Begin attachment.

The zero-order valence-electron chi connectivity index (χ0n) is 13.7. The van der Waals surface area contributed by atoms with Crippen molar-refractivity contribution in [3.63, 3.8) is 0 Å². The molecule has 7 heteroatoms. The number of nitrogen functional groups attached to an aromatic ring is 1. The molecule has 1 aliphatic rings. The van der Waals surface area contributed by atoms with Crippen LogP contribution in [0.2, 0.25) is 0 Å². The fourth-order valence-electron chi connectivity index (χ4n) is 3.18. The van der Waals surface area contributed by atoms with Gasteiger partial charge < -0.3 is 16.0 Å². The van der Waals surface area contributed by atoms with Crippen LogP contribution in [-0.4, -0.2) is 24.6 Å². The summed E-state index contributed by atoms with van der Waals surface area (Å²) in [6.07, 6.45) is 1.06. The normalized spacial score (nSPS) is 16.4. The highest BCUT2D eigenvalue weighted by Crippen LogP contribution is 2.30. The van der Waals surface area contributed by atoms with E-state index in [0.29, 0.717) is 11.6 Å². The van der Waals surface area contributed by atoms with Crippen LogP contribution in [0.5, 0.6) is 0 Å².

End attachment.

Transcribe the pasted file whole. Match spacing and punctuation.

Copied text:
The zero-order valence-electron chi connectivity index (χ0n) is 13.7. The van der Waals surface area contributed by atoms with Crippen molar-refractivity contribution in [3.63, 3.8) is 0 Å². The molecule has 7 heteroatoms. The number of nitrogen functional groups attached to an aromatic ring is 1. The molecule has 1 aliphatic rings. The van der Waals surface area contributed by atoms with Crippen LogP contribution in [0.2, 0.25) is 0 Å². The fourth-order valence-electron chi connectivity index (χ4n) is 3.18. The van der Waals surface area contributed by atoms with Gasteiger partial charge < -0.3 is 16.0 Å². The van der Waals surface area contributed by atoms with Crippen LogP contribution in [-0.4, -0.2) is 24.6 Å². The summed E-state index contributed by atoms with van der Waals surface area (Å²) in [6.07, 6.45) is 1.06. The normalized spacial score (nSPS) is 16.4. The highest BCUT2D eigenvalue weighted by Crippen LogP contribution is 2.30. The van der Waals surface area contributed by atoms with E-state index in [0.29, 0.717) is 11.6 Å². The van der Waals surface area contributed by atoms with Crippen LogP contribution in [0.5, 0.6) is 0 Å².